Sleep System

It is probably best not to consider a sleeping bag as your only bedding, but consider it to be part of a ‘sleep system’ incorporating liner, pyjamas, down blanket or clothing and perhaps even a bivvy bag (used inside a tent) for additional warmth in the colder months.  The type of mat you use will also be a factor in how well you sleep and how warm you are.

Sleeping bag

The starting point is your sleeping bag.  The kind that offers the greatest warmth compared to its pack weight will always be a down filled bag. Unfortunately down bags are more expensive, but the weight difference between down and synthetic filling can be considerable. Goose down provides better insulation pound-for-pound than duck down and is consequently more expensive still.  Alpkit’s Skyehigh bags costing around £160 have long been something I have lusted after but not been able to afford. It is possible to find cheaper down bags though, ours cost just £55 each in 2017, bought from an eBay seller who was off-loading bankrupt stock.

These sort of bargains are hard to predict, but you can find them sometimes on eBay if you are patient.  When searching for a down bag this way you should be wary of any that say they have been stored in the stuff-sac, as this can damage the ‘loft’ of the bag and damage the heat retention properties.  People seem to add ‘has been stored in its stuff sac since day one’ as some sort of selling point, when in fact it is the opposite. Down bags should always be stored hung up, fully unpacked.

Make sure you know the weight of the bag before purchasing – they vary enormously.  Ideally you would choose one with hydrophobic down filling, meaning it had been treated to minimise moisture absorbtion, but as this is a fairly recent innovation these tend to be more expensive.  Its not essential, but it is nice to have as it means a warmer night and a lighter bag to carry in the morning, it also should mean less airing to prevent it going smelly on longer trips.

We use 2 / 3 season bags weighing around 800g.  Obviously the warmer the bag, the heavier it will be, but some bags are heavy because they use cheaper material, zips and so on which add to the weight.  There are a lot of Chinese manufacturers selling very cheap down bags now via eBay or Alibaba. Some people say they are great, but you should be wary of stated weights, temperature ratings and fills.  If your budget is very low and you have time to wait for them to arrive then they are a good option though.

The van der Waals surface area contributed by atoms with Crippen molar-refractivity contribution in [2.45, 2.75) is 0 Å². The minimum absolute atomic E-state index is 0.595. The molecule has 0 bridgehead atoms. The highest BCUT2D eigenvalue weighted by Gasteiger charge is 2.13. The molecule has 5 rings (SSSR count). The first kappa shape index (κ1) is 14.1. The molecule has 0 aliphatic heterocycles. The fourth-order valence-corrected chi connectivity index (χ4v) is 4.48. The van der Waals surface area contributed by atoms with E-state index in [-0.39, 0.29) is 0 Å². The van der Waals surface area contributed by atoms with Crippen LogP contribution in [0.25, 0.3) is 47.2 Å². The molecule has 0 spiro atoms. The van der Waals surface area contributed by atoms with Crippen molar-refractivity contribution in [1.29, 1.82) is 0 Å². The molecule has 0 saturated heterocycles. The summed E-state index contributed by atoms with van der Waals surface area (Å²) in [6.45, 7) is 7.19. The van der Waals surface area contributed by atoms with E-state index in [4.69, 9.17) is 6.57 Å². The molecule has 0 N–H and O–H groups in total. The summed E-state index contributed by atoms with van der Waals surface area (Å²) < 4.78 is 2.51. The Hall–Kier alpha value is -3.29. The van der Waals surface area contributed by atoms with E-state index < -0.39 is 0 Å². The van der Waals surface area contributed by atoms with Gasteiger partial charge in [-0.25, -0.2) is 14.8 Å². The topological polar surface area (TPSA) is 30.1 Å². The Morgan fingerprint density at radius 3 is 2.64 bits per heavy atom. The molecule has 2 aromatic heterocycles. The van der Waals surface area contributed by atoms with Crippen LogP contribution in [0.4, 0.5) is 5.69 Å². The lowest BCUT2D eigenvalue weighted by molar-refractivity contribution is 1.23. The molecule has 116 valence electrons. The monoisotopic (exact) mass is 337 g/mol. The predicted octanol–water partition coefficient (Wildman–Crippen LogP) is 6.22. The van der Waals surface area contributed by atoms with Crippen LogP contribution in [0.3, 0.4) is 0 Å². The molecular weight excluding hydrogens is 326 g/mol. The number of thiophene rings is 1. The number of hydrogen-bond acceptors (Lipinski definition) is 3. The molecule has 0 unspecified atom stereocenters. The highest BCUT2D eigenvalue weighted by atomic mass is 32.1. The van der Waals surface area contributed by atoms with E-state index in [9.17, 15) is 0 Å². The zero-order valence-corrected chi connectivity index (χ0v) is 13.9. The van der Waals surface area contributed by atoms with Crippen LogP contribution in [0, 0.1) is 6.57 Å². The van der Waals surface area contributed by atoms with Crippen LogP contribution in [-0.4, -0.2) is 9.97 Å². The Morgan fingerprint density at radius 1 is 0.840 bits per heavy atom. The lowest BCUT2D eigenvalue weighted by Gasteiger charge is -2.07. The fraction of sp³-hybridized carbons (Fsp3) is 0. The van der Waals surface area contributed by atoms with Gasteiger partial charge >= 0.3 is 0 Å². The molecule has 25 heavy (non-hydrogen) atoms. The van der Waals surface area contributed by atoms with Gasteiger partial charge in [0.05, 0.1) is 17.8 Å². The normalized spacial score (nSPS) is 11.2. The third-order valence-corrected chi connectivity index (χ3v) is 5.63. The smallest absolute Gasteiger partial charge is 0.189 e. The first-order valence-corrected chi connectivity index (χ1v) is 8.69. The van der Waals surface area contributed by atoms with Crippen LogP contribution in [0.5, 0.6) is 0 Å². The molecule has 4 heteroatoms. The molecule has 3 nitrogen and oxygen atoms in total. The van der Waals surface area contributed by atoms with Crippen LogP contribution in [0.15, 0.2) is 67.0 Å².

Sleeping bags come with three temperature ratings.  I ignore the lowest two and focus instead on the highest as this is the minimum that you can enjoy a good night’s sleep.   Ours have a rating of 3C – this is a good bag for summer and the shoulder months.  It can also be comfortably used in much lower temps by utilising other layers in your sleep system.  We have slept out in sub-zero temperatures in ours quite comfortably.

Liners

As down is challenging to wash, you should always use down sleeping bags in conjunction with a liner.  We use a thick liner in cooler weather and a thin, lighter weight one in summer. For a thin lightweight liner that has a very small pack size and is quick to dry once washed, silk or faux silk is the best choice.  The cheapest silk liner I have found comes from Decathlon at £25 each. Faux-silk liners are about half this price. We have one of each and to be honest I can’t tell the difference. Both weigh around 150g. If the weather is very hot then you can unzip your sleeping bag and use it as a blanket over you inside the liner or just sleep in the liner alone.  For colder times we use Lifeventure thermolite liners. These are a sort of t-shirt type material but perhaps lighter in weight. I don’t think they increase warmth by as much as is claimed, but they are still pretty cosy. They weigh 370g each and I think they cost me about £12 each – new on eBay, though they seem to be a lot more expensive now.